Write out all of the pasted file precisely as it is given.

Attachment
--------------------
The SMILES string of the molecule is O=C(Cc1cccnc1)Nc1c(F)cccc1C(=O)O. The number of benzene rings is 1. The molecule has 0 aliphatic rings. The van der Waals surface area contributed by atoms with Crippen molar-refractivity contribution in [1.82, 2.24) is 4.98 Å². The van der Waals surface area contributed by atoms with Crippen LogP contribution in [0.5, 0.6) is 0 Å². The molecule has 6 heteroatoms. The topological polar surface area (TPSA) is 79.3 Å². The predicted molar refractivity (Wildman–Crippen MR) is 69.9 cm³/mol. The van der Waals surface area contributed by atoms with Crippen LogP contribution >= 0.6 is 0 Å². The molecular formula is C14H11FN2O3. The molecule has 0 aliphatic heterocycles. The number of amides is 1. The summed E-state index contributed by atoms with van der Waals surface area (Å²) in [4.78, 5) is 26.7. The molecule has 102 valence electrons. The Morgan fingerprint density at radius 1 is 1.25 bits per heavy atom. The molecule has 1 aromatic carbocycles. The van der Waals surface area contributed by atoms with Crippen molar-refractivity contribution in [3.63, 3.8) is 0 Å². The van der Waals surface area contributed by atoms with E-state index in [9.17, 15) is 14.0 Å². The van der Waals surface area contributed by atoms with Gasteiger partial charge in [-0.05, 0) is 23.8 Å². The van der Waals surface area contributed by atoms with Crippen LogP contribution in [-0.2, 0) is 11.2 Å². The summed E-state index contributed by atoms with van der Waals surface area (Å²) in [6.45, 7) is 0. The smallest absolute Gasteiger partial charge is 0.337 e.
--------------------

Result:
The SMILES string of the molecule is O=C(Cc1cccnc1)Nc1c(F)cccc1C(=O)O. The number of benzene rings is 1. The molecule has 0 aliphatic rings. The van der Waals surface area contributed by atoms with Crippen molar-refractivity contribution in [1.82, 2.24) is 4.98 Å². The van der Waals surface area contributed by atoms with Crippen LogP contribution in [0.5, 0.6) is 0 Å². The molecule has 6 heteroatoms. The topological polar surface area (TPSA) is 79.3 Å². The predicted molar refractivity (Wildman–Crippen MR) is 69.9 cm³/mol. The van der Waals surface area contributed by atoms with Crippen LogP contribution >= 0.6 is 0 Å². The molecular formula is C14H11FN2O3. The molecule has 0 aliphatic heterocycles. The number of amides is 1. The summed E-state index contributed by atoms with van der Waals surface area (Å²) in [4.78, 5) is 26.7. The molecule has 102 valence electrons. The Morgan fingerprint density at radius 1 is 1.25 bits per heavy atom. The molecule has 1 aromatic carbocycles. The van der Waals surface area contributed by atoms with Crippen molar-refractivity contribution in [3.63, 3.8) is 0 Å². The van der Waals surface area contributed by atoms with E-state index in [9.17, 15) is 14.0 Å². The van der Waals surface area contributed by atoms with Gasteiger partial charge in [-0.05, 0) is 23.8 Å². The van der Waals surface area contributed by atoms with Crippen LogP contribution in [-0.2, 0) is 11.2 Å². The summed E-state index contributed by atoms with van der Waals surface area (Å²) in [6.45, 7) is 0. The smallest absolute Gasteiger partial charge is 0.337 e.